Japan's divorce rate has been climbing since about 1965. In 1994, the rate was 1.57 per 1000 people, the highest ever recorded. Viewed over the long term, the divorce rate for all age groups is generally on the rise, with the rise in the rate for those in their 20s being relatively high.
  • The Popular View: A Man's Place is at Work, a Woman's Place is at work and in the Home
    The division of female and male roles into, "A man's place is at work, while a woman's place is in the home," is fading. Roles are now viewed somewhat differently: "A man's place is at work, and a woman's place is at work and in the home." Over the last 20 years, men's participation in housework has risen an average of only 6 minutes a day, but more on weekends: on the average, 21 minutes more on Saturday and 25 minutes more on Sunday.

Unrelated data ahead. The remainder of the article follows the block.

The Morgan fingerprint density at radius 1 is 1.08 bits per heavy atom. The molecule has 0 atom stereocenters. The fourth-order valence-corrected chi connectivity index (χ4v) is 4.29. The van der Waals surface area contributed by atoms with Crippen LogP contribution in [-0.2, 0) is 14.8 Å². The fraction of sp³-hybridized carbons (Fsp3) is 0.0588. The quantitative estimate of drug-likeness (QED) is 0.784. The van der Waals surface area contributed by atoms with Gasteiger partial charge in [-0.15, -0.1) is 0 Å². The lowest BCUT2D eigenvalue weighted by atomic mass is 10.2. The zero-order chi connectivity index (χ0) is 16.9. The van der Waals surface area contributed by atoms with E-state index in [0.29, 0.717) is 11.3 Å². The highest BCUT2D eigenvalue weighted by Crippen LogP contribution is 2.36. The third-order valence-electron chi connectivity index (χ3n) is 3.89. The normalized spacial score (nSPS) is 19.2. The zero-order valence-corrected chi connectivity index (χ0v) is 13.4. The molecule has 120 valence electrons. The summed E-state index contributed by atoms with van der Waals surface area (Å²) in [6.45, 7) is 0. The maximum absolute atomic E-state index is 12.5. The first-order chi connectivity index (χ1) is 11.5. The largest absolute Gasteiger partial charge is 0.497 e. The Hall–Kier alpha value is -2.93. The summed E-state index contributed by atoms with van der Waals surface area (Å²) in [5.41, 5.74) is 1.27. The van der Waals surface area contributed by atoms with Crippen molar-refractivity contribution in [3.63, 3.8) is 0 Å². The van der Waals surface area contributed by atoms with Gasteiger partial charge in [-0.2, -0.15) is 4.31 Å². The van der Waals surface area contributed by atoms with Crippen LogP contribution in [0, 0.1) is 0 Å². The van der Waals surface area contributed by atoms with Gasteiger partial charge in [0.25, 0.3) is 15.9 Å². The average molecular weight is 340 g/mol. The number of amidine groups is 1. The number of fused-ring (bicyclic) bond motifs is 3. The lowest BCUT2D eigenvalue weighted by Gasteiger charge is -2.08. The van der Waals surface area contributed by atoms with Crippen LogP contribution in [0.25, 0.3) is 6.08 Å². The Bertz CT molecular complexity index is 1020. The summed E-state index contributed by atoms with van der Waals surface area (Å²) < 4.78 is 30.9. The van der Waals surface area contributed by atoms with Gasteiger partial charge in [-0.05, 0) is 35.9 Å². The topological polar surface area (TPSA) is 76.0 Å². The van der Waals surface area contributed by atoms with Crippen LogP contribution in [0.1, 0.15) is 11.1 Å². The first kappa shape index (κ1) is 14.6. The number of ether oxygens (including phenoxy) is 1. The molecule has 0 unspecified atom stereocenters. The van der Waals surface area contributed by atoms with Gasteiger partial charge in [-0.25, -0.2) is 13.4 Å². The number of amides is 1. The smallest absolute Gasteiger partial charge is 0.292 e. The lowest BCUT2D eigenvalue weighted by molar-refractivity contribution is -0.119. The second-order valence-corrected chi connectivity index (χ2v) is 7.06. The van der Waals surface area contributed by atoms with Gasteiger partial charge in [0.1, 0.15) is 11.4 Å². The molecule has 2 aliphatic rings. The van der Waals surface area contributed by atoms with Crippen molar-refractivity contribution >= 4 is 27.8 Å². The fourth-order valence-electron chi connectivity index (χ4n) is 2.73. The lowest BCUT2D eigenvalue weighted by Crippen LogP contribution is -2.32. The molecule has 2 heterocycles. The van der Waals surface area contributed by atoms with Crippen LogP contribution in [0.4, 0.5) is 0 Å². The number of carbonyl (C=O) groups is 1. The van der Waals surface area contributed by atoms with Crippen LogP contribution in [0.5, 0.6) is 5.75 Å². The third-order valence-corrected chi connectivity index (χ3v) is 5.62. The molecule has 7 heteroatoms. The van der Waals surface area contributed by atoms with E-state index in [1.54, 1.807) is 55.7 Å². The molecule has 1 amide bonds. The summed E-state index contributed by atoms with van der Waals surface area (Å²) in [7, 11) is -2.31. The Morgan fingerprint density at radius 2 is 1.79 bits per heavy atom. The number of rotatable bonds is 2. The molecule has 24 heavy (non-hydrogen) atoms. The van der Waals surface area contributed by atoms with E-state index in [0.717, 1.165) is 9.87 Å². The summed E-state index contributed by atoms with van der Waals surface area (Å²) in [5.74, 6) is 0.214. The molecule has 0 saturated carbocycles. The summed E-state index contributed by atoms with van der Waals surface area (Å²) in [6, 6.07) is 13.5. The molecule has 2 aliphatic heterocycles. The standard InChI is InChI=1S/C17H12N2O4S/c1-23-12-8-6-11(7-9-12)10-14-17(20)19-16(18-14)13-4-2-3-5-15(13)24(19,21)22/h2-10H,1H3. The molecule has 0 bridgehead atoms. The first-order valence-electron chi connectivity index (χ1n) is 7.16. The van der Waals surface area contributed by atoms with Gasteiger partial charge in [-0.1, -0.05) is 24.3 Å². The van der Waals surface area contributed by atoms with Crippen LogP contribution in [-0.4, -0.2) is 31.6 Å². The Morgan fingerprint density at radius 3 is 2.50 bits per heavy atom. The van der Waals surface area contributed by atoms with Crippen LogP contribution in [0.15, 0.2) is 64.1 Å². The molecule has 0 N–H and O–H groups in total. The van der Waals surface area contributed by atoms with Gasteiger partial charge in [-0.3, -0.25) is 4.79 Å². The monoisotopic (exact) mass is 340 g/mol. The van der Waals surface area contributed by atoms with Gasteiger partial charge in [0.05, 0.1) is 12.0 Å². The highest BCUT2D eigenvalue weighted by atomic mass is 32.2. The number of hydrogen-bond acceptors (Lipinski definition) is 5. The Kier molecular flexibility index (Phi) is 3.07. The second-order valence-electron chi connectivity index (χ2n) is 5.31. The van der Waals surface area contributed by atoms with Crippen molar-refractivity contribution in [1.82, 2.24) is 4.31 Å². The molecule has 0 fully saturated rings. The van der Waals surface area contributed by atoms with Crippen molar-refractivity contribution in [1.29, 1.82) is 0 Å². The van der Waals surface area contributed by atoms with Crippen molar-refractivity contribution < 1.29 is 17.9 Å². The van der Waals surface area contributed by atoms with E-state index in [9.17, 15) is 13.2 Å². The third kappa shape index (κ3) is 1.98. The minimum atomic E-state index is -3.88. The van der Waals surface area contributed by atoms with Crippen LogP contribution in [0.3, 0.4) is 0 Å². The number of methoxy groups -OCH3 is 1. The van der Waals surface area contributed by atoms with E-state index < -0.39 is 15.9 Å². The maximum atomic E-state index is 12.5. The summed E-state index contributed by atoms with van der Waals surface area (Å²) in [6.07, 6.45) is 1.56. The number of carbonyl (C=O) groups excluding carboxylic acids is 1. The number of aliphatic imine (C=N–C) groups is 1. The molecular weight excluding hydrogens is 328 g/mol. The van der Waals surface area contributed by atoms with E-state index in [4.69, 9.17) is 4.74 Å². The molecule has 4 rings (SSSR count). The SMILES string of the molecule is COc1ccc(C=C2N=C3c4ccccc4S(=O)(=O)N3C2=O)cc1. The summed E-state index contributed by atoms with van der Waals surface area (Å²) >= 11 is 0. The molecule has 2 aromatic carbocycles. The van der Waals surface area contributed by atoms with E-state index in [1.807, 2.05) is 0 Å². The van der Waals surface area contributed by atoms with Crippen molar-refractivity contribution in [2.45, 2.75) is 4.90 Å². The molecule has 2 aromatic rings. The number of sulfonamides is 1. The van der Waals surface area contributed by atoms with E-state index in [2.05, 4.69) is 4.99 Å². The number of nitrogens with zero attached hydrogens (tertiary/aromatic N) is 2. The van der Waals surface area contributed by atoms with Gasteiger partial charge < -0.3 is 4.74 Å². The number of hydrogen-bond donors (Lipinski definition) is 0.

• Female Educational Levels Climbing Swiftly
    The percentage of females advancing to a higher level of education is rising rapidly. The rate of young women entering senior high school has been higher than that of younger men since 1969. In 1955, only 2.4% of all female senior high school graduates entered a four-year university (the rate for males was 13.1%), but this has continued to rise, reaching 22.9% in 1995 (40.7% for males). Females also enter two-year junior colleges, another institution of higher education, in great numbers: since around 1975, the rate has been over 20%.
  • Parents Tends To Urge Daughters To Attend a Junior College and Sons to Attend a Four-year University